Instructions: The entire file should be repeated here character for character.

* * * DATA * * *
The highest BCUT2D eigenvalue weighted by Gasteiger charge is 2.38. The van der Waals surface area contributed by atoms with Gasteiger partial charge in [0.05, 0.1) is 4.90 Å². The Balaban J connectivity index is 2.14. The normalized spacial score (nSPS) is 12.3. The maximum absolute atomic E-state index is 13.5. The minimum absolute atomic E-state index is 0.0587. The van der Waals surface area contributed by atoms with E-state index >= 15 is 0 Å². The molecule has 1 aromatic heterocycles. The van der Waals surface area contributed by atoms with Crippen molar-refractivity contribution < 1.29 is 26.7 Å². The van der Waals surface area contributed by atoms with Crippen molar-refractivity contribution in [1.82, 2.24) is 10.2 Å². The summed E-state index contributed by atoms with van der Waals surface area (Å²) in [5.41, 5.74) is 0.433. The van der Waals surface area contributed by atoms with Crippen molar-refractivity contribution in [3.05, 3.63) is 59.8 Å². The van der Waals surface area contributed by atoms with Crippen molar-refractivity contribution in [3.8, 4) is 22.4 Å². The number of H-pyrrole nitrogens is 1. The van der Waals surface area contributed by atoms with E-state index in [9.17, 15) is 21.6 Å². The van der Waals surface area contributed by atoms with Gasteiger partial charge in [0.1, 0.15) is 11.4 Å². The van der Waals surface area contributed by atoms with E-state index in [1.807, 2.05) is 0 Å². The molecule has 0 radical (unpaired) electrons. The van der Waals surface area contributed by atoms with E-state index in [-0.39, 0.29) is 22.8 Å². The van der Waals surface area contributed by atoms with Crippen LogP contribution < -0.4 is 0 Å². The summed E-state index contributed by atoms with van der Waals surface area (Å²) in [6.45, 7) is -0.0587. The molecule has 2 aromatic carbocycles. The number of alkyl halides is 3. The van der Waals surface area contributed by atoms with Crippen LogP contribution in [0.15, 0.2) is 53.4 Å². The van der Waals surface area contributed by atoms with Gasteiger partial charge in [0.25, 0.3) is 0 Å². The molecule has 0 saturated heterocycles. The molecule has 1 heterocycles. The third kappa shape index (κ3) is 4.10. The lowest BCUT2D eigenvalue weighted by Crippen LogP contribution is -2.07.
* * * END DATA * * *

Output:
The highest BCUT2D eigenvalue weighted by Gasteiger charge is 2.38. The van der Waals surface area contributed by atoms with Gasteiger partial charge in [0.05, 0.1) is 4.90 Å². The Balaban J connectivity index is 2.14. The normalized spacial score (nSPS) is 12.3. The maximum absolute atomic E-state index is 13.5. The minimum absolute atomic E-state index is 0.0587. The van der Waals surface area contributed by atoms with E-state index >= 15 is 0 Å². The molecule has 1 aromatic heterocycles. The van der Waals surface area contributed by atoms with Crippen molar-refractivity contribution < 1.29 is 26.7 Å². The van der Waals surface area contributed by atoms with Crippen molar-refractivity contribution in [1.82, 2.24) is 10.2 Å². The summed E-state index contributed by atoms with van der Waals surface area (Å²) in [5.41, 5.74) is 0.433. The van der Waals surface area contributed by atoms with Crippen molar-refractivity contribution in [3.05, 3.63) is 59.8 Å². The van der Waals surface area contributed by atoms with Crippen molar-refractivity contribution in [3.8, 4) is 22.4 Å². The number of H-pyrrole nitrogens is 1. The van der Waals surface area contributed by atoms with E-state index in [9.17, 15) is 21.6 Å². The van der Waals surface area contributed by atoms with Gasteiger partial charge in [0.1, 0.15) is 11.4 Å². The van der Waals surface area contributed by atoms with E-state index in [1.807, 2.05) is 0 Å². The molecule has 0 radical (unpaired) electrons. The van der Waals surface area contributed by atoms with E-state index in [-0.39, 0.29) is 22.8 Å². The van der Waals surface area contributed by atoms with Crippen LogP contribution < -0.4 is 0 Å². The summed E-state index contributed by atoms with van der Waals surface area (Å²) in [6.45, 7) is -0.0587. The molecule has 2 aromatic carbocycles. The number of alkyl halides is 3. The van der Waals surface area contributed by atoms with Crippen LogP contribution in [0.15, 0.2) is 53.4 Å². The van der Waals surface area contributed by atoms with Gasteiger partial charge in [0.25, 0.3) is 0 Å². The molecule has 0 saturated heterocycles. The molecule has 1 heterocycles. The third kappa shape index (κ3) is 4.10. The lowest BCUT2D eigenvalue weighted by Crippen LogP contribution is -2.07.